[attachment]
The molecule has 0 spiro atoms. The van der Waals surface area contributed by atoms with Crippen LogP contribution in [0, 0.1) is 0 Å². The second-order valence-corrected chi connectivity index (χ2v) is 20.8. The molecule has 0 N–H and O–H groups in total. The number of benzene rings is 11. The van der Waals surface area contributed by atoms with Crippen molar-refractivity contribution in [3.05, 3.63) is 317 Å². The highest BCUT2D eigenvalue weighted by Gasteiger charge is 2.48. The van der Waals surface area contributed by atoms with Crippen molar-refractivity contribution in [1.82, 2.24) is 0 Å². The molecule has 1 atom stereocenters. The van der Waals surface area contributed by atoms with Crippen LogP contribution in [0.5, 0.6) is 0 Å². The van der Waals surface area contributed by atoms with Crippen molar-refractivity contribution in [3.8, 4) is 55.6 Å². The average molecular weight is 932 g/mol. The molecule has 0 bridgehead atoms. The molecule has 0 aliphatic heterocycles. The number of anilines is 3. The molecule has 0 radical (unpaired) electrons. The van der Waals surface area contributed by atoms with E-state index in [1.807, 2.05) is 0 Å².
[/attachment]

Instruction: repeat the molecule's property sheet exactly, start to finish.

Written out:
The molecule has 0 spiro atoms. The van der Waals surface area contributed by atoms with Crippen LogP contribution in [0, 0.1) is 0 Å². The second-order valence-corrected chi connectivity index (χ2v) is 20.8. The molecule has 0 N–H and O–H groups in total. The number of benzene rings is 11. The van der Waals surface area contributed by atoms with Crippen molar-refractivity contribution in [3.05, 3.63) is 317 Å². The highest BCUT2D eigenvalue weighted by Gasteiger charge is 2.48. The van der Waals surface area contributed by atoms with Crippen molar-refractivity contribution in [1.82, 2.24) is 0 Å². The molecule has 1 atom stereocenters. The van der Waals surface area contributed by atoms with Crippen LogP contribution in [0.5, 0.6) is 0 Å². The van der Waals surface area contributed by atoms with Crippen molar-refractivity contribution in [3.8, 4) is 55.6 Å². The average molecular weight is 932 g/mol. The molecule has 0 bridgehead atoms. The molecule has 0 aliphatic heterocycles. The number of anilines is 3. The molecule has 0 radical (unpaired) electrons. The van der Waals surface area contributed by atoms with E-state index in [1.807, 2.05) is 0 Å².